Anderson’s trip to commemorate the 70th anniversary of the liberation Buchenwald is sponsored by IndyHonorFlight.org.
Andy Anderson’s story is one of 84 Indiana WWII veterans featured in WWII: Duty, Honor, Country, by Stephen Hardwick and Duane Hodgin, available on BarnesandNoble.com and amazon.com.
This article first appeared in Broad Ripple Community Newsletter March 2015
2015 marks the 70th anniversary of the end of WWII. This year is filled with anniversary milestones marking the end of fighting in Europe and in Asia, liberations of countless POW camps and concentration camps, celebrating the valor of those whose served and survived, and remembering those we lost.
This year of historic anniversaries surrounding the final events of WWII is being celebrated by the American Battle Monuments Commission (ABMC) by canceling a long-held service honoring those who paid the absolute price for our freedom. It is a simple effort that the ABMC is throwing out of their budget, but to thousands of families, this small effort is a major loss and disrespectful to the memories of the heroes buried overseas.
The service that is squeezed out of the budget is the simple laying of flowers at the gravesite of our WWII heroes, along with a photo that is taken of the grave and emailed to the family member. The flowers are paid for by the families, not by the government.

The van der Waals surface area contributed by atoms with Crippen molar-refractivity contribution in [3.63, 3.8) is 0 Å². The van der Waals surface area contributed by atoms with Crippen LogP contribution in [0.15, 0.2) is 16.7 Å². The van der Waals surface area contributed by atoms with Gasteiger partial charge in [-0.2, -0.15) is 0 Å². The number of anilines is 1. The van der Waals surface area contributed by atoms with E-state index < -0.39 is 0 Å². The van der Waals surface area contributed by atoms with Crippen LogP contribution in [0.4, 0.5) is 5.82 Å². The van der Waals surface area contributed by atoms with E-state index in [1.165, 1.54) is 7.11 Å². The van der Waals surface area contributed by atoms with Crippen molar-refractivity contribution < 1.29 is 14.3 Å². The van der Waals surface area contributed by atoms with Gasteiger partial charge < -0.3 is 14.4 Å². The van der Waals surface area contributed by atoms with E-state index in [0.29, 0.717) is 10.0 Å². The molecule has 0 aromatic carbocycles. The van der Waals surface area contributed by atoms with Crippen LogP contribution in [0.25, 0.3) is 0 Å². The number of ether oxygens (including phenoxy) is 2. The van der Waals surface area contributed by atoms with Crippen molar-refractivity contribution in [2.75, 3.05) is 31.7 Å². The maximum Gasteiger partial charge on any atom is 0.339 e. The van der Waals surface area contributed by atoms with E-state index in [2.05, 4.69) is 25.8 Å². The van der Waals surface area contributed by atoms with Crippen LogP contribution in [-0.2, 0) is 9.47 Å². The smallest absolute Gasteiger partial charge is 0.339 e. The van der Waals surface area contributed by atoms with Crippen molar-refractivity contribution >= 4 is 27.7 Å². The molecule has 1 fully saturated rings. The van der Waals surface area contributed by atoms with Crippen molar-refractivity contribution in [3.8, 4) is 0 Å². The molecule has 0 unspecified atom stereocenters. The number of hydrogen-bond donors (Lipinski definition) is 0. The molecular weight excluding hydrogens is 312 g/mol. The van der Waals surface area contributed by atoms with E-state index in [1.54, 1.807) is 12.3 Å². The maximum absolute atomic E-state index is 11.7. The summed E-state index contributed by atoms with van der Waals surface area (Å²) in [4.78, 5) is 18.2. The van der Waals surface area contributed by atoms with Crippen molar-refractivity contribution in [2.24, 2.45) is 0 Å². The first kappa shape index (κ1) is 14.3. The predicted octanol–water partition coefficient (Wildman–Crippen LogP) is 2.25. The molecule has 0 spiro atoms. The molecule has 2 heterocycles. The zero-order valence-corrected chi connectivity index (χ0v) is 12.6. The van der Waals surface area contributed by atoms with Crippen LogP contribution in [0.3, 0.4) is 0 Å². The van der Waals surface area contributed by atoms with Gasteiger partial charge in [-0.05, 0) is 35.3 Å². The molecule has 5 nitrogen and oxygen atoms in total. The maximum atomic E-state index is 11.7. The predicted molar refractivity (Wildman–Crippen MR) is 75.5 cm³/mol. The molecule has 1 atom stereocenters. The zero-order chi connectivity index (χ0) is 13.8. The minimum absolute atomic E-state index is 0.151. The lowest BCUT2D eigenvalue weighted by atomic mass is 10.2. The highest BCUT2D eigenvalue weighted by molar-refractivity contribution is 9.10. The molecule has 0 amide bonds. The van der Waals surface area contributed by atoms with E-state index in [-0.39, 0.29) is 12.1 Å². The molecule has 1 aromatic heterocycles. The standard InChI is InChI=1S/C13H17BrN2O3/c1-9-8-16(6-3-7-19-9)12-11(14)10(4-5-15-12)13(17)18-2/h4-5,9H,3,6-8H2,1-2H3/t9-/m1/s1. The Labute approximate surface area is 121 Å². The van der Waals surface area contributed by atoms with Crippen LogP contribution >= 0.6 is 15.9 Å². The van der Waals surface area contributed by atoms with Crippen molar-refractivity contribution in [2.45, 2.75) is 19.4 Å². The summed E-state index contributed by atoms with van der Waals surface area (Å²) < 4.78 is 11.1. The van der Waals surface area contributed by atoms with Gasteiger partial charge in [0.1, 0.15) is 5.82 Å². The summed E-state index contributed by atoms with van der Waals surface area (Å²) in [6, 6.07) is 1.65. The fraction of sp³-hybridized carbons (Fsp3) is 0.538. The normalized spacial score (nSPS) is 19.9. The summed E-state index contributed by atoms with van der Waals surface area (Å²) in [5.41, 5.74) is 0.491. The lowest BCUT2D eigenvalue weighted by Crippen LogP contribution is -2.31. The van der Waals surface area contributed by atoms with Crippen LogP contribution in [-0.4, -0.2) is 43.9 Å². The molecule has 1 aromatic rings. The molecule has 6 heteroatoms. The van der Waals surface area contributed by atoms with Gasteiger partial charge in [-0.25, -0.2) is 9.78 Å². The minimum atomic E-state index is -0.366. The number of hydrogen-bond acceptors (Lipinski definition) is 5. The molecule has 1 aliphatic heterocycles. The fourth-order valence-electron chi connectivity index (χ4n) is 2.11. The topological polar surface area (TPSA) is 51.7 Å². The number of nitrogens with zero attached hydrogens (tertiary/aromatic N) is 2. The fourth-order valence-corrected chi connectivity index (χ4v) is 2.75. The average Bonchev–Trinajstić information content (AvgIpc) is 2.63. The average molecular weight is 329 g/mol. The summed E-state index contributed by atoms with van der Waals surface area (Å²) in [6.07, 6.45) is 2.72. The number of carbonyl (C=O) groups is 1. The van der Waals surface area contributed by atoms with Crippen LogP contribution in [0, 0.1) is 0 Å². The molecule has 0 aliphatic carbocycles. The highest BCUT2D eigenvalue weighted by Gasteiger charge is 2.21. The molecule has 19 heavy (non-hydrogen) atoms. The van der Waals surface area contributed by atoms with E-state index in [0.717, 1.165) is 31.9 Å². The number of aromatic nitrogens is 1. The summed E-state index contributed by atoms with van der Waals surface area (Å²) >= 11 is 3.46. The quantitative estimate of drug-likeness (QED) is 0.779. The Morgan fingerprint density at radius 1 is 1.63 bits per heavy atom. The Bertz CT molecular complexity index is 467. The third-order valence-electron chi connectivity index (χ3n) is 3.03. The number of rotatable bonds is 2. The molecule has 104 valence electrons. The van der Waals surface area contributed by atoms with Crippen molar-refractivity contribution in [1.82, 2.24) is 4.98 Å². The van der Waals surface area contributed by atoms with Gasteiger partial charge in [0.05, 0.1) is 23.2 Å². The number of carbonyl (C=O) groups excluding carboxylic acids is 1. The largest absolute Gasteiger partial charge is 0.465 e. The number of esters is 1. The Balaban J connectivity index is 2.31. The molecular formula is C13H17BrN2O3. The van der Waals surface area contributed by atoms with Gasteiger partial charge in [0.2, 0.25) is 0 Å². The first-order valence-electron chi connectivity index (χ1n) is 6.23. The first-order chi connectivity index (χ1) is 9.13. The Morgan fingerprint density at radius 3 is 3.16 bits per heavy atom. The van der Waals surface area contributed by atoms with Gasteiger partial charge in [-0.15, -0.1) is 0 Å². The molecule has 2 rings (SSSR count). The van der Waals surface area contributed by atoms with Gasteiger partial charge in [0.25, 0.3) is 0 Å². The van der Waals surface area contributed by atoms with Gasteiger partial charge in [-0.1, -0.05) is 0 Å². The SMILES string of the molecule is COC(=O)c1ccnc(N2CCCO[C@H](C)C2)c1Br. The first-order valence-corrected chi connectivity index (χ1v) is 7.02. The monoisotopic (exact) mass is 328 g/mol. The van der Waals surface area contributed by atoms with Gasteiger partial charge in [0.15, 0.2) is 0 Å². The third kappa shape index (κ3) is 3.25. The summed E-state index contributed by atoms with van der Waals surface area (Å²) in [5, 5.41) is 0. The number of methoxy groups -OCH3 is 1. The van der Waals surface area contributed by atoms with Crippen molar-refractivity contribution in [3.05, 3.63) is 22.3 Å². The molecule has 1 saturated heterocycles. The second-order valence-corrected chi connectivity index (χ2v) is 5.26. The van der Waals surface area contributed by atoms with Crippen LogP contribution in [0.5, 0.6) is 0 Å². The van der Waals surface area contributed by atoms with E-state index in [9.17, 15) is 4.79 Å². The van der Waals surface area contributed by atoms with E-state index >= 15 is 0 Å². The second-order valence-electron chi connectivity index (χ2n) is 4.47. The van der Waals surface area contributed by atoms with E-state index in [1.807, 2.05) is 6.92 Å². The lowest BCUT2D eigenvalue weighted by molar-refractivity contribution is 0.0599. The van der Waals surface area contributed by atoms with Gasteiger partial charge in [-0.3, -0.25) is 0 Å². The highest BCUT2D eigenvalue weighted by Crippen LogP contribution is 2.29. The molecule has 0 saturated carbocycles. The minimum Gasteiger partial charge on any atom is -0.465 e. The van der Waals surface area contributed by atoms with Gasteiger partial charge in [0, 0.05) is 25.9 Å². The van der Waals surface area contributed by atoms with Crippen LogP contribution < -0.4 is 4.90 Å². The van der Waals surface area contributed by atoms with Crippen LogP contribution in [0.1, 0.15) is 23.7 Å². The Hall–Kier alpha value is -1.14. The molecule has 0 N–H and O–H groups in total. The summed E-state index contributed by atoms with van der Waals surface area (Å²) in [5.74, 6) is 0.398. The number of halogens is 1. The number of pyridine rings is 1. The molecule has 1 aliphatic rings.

There were over 200,000 children in the United States that were orphaned by WWII. Many now members of AWON, American WWII Orphans Network.
This simple act of respect performed on behalf of the families that cannot travel to Normandy (Normandy is one of many battlefield cemeteries) on a regular basis to visit their father or grandfather’s grave in person, have had the availability of a US serviceman or woman, who is already serving overseas, to lay the flowers on their behalf.
Thanks to this budget cut, the families must now rely on a local florist to do this, taking away the reverence and respect of having one of our own honoring our fallen.
This lack of respect, lack of understanding, and lack of just about any decency I can imagine shown by the removal of this service is astounding to me.
Who made this decision? Why weren’t the families included in the decision? Perhaps they could have paid an additional fee on top of the floral fee to keep this service going? Who was involved in this budget cut? The answer: someone who doesn’t understand why we fought, who we fought, and what price was paid.
When was it ok to stop honoring our fallen heroes?
Thanks to Emily Longnecker with WTHR13 for doing a piece on this important topic. She was the FIRST media to address this with the ABMC. No other news organization has touched it…yet.